Plaintiffs in this case also fail to allege facts demonstrating that Bank of America's conduct was extreme and outrageous. Although Plaintiffs dispute whether their failure to pay the monthly mortgage payments in 2010 rendered the mortgage in default, they admit that no payments were made during that time period. Bank of America's attempts to communicate with Plaintiffs about the defaulted loan and foreclosure proceedings via letters and phone calls were not "so outrageous in character or extreme in degree as to go beyond the bounds of decency and to be regarded as atrocious and utterly intolerable in a civilized community." Elliott v. Methodist Hosp., 54 S.W.3d 789, 796-97 (Tex. App. 2001). Plaintiffs were well aware that Bank of America intended to proceed with the foreclosure and the fact that Plaintiffs subjectively believed the foreclosure to be improper does not render Bank of America's conduct in implementing the foreclosure sufficiently extreme and outrageous to result in liability.

Accordingly, Plaintiffs fail to state a claim for intentional infliction of emotional distress. Count 9 is dismissed.

I. RESPA

Plaintiffs also claim that Bank of America violated the Real Estate Settlement Procedures Act, or RESPA, in Count 1 of their complaint. Am. Compl. ¶ 3.50. Plaintiffs do not cite specific sections of RESPA, but they appear to claim that the law was violated by Bank of America's failure "to maintain proper and accurate loan records . . . including, but not limited to: accurate crediting of payments made by Plaintiffs, accurate assessment of delinquencies, charges, fees, and penalties." Id.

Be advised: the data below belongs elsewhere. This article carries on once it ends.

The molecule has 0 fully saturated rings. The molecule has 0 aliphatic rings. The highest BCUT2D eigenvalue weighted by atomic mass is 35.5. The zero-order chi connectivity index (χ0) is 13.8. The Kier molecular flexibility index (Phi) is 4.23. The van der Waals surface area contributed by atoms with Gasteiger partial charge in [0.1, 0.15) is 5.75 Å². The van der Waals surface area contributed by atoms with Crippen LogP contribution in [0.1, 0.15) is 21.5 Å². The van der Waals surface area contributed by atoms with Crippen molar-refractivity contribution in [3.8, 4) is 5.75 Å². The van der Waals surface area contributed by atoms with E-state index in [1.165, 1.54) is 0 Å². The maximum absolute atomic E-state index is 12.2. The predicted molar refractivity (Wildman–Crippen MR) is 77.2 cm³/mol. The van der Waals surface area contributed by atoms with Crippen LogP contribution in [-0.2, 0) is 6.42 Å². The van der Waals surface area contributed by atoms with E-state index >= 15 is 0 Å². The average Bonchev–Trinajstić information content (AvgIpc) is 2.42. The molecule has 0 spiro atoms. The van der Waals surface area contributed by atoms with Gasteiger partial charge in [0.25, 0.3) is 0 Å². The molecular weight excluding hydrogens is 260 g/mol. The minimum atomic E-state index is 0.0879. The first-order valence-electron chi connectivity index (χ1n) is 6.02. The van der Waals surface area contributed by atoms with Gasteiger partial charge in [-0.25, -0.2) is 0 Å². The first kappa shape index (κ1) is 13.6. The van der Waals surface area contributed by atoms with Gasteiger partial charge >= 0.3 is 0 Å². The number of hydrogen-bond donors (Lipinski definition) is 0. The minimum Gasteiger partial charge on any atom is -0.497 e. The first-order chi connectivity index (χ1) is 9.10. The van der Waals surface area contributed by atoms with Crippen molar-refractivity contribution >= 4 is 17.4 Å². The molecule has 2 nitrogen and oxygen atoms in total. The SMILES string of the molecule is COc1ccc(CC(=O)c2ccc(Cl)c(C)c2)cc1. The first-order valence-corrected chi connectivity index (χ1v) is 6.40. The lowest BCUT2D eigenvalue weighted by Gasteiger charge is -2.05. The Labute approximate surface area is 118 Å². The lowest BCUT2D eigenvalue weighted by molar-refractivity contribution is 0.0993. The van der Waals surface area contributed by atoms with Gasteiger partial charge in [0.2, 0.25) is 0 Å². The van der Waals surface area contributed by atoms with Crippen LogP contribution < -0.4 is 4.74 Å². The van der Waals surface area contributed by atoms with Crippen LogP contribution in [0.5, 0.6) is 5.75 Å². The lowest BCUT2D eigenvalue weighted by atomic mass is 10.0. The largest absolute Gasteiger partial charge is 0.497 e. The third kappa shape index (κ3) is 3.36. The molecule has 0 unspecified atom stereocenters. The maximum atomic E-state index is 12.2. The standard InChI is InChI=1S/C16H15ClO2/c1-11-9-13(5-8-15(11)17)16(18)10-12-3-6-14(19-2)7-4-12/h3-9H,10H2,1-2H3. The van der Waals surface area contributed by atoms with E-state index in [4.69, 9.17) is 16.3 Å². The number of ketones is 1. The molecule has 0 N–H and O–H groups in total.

Plaintiffs' RESPA claim fails, however, because RESPA does not provide a private cause of action for the alleged violations. "RESPA is a consumer protection statute that regulates the real estate settlement process . . . [and] imposes a number of duties on lenders and loan servicers." Catalan v. GMAC Mortg. Corp., 629 F.3d 676, 680 (7th Cir. 2011); see also Mercado v. Calumet Fed. Sav. & Loan Ass'n, 763 F.2d 269, 271 (7th Cir. 1985). To be sure, "RESPA is a broad statute," Mercado, 763 F.2d at 271, but it does not cover Bank of America's alleged failure "to maintain proper and accurate loan records." Rather, many of RESPA's provisions focus on the mortgage closing process, which, in this case, occurred in 2006.*fn8

Although Plaintiffs do not specifically identify the provision(s) of the statute under which they seek relief, Plaintiffs' complaint alleges that Plaintiffs received a letter from Bank of America dated May 5, 2011. Am. Compl. ¶ 3.47. Plaintiffs allege that this letter stated that Bank of America would be treating Plaintiffs' April 28 correspondence "as a Qualified Written Request under RESPA, Section 6(e) and would respond to it within 60 days of its receipt." Id.